Well, here we are again. A crisis of free speech. Journalism and the commentariat at odds. Some people are basically fascists, and others their oppressed victims. It is impossible to have any “constructive debate” or “exchange of ideas” in the current media climate. That is to say, a couple of high-profile columnists paid handsomely to opine on the state of the world — with a focus on U.S. politics, culture and ideologies — are quitting their jobs at elite New York publications amid a destabilizing pandemic and disaster economy that have left many in the industry out of work. Must be nice.
Both individuals are known for myopic arguments that go over poorly on Twitter, a fact cited by New York Times editor and writer Bari Weiss in her lengthy letter of resignation. Andrew Sullivan, New York magazine’s resident racist-myth defender, appears to have been similarly motivated in his decision to step away. The synchronicity of their announcements and the likeness of their reputations hint at a potential new project in the works: an outlet where center-right concern trolling is the point, not a sideshow.
Being a public intellectual ain’t easy. (That’s why I choose to blissfully remain a himbo.) First, it requires actual work. Second, it calls for genuine engagement; poor Noam Chomsky, 91 years old, still dutifully replies to every email, no matter how inane. Third, and perhaps most important, it takes the strength to weather critique, live by your stated principles and, ideally, improve your thinking over time. It is one thing for Weiss and Sullivan to dump out take after take on the dangers of college campus orthodoxy — how interesting that they’re both moving on as the traditional campus ceases to exist! — and quite another to complain that the people who make fun of them for this are a radical “mob” that wields the power to silence them.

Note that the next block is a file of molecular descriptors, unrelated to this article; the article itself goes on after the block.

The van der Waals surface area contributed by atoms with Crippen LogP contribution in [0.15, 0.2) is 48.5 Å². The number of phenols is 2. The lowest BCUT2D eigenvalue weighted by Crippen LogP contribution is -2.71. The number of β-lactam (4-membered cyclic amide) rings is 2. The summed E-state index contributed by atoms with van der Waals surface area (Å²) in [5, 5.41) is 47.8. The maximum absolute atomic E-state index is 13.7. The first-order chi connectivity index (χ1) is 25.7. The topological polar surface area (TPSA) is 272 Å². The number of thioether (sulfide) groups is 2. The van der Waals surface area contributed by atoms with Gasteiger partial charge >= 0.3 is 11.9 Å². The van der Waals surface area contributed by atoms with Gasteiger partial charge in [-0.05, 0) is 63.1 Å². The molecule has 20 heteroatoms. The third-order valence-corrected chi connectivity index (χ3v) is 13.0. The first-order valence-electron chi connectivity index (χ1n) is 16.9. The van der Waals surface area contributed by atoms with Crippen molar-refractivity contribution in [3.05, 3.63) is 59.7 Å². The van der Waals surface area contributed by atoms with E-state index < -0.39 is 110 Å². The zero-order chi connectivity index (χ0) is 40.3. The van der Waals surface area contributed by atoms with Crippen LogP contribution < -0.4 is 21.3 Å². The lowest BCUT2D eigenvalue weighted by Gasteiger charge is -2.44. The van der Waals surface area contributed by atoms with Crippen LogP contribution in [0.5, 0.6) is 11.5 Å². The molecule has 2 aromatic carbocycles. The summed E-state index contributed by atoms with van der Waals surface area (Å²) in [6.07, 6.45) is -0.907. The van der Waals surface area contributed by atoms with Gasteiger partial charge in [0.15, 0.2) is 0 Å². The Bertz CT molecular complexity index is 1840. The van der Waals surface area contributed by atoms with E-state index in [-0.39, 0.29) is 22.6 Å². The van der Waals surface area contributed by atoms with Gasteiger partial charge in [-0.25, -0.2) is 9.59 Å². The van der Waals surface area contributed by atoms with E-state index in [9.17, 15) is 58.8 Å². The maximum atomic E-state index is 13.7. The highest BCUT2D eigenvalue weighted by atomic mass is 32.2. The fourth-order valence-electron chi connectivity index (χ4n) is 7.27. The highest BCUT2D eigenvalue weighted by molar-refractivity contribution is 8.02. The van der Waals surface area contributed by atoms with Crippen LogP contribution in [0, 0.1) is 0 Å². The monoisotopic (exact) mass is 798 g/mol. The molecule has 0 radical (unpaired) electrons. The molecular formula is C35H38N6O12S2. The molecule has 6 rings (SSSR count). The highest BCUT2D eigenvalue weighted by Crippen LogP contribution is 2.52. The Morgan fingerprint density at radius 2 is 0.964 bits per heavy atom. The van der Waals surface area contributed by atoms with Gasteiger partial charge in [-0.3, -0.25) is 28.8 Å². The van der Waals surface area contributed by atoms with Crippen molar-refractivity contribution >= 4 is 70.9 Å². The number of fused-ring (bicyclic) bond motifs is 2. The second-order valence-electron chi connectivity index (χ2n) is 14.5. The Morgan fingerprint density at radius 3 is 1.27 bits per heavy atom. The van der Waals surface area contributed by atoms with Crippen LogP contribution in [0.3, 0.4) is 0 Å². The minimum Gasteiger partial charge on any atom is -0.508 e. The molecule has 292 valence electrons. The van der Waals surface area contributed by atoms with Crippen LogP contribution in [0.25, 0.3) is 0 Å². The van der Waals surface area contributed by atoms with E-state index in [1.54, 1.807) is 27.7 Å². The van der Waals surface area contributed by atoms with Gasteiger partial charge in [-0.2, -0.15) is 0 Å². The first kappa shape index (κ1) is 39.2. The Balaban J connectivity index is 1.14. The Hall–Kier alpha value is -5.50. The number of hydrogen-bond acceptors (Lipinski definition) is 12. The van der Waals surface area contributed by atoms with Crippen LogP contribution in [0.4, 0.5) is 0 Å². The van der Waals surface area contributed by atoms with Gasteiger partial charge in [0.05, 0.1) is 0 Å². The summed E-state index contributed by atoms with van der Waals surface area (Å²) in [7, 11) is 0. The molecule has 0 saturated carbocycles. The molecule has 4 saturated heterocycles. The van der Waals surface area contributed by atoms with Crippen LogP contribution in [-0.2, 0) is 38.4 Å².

With remarkable gall, Weiss in her letter even condemned Twitter users and Times colleagues for policing her views and shutting down discourse. In the past, she attempted to get a freelance science writer fired from various gigs for swearing online, and just last month, she was busted for misrepresenting a “civil war” within the newsroom over a contentious op-ed by Sen. Tom Cotton, with co-workers pushing back to say it was a vital editorial discussion about core values.
You know, the sort of intellectual back-and-forth she pretends to want.
Of course, participating seriously in that conversation — in the space where it’s actually fucking happening — takes more pluck and rigor than falsely dramatizing it in a way that conforms to your most persistent narrative. By the same token, although Weiss talks a big game about “curiosity” and “challenging” the paper’s readers, she couldn’t seem to find room in the opinion section for anti-Zionist thought, only multiple pieces that defended Israel’s right to kill scores of Gaza demonstrators.
“Gotta hear both sides” really means “Let’s hear the tired, conservative, disconnected-from-reality angle again, and anyone who disputes it is pro-censorship.” Then, when the natural objections arise, it’s time to play the martyr, burnt at the stake for speaking your mind. Witness the publication, on July 7, of “A Letter on Justice and Open Debate” in Harper’s magazine, signed by at least 150 self-appointed saviors of tolerance, Weiss included. It bemoans a “stifling atmosphere” that prevents talk of… um, weird, they never say which beliefs are under attack. Anyway, getting in some undefined trouble for expressing these hypothetical notions is, according to the signatories, a major problem at the moment. And just by affixing their names to this document, understand, these luminaries put livelihoods at risk. The bravery. Please clap.